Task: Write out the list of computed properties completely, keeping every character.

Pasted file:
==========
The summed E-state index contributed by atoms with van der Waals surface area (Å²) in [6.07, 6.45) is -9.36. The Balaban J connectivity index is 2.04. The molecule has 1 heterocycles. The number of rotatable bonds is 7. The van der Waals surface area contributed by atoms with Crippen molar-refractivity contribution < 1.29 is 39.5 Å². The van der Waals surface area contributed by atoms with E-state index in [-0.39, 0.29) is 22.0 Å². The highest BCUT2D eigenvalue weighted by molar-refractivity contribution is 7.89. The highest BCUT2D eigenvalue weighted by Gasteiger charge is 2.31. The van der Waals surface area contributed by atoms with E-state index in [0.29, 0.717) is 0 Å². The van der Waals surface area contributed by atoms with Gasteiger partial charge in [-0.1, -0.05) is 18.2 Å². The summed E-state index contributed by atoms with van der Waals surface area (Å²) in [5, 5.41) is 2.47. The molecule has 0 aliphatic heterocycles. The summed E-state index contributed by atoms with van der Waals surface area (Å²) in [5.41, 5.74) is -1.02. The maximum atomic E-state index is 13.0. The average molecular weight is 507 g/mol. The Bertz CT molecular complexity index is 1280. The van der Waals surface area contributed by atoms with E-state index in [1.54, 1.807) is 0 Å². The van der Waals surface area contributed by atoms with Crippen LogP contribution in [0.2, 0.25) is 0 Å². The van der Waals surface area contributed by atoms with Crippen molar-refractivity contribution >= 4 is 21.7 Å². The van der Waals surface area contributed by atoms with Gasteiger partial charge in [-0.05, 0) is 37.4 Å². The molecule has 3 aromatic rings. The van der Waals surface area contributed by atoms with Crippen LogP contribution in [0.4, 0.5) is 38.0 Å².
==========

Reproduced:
The summed E-state index contributed by atoms with van der Waals surface area (Å²) in [6.07, 6.45) is -9.36. The Balaban J connectivity index is 2.04. The molecule has 1 heterocycles. The number of rotatable bonds is 7. The van der Waals surface area contributed by atoms with Crippen molar-refractivity contribution < 1.29 is 39.5 Å². The van der Waals surface area contributed by atoms with E-state index in [-0.39, 0.29) is 22.0 Å². The highest BCUT2D eigenvalue weighted by molar-refractivity contribution is 7.89. The highest BCUT2D eigenvalue weighted by Gasteiger charge is 2.31. The van der Waals surface area contributed by atoms with E-state index in [0.29, 0.717) is 0 Å². The van der Waals surface area contributed by atoms with Gasteiger partial charge in [-0.1, -0.05) is 18.2 Å². The summed E-state index contributed by atoms with van der Waals surface area (Å²) in [5, 5.41) is 2.47. The molecule has 0 aliphatic heterocycles. The summed E-state index contributed by atoms with van der Waals surface area (Å²) in [5.41, 5.74) is -1.02. The maximum atomic E-state index is 13.0. The average molecular weight is 507 g/mol. The Bertz CT molecular complexity index is 1280. The van der Waals surface area contributed by atoms with E-state index in [1.54, 1.807) is 0 Å². The van der Waals surface area contributed by atoms with Crippen LogP contribution in [0.2, 0.25) is 0 Å². The van der Waals surface area contributed by atoms with Crippen molar-refractivity contribution >= 4 is 21.7 Å². The van der Waals surface area contributed by atoms with Gasteiger partial charge in [-0.05, 0) is 37.4 Å². The molecule has 3 aromatic rings. The van der Waals surface area contributed by atoms with Crippen LogP contribution in [0.4, 0.5) is 38.0 Å².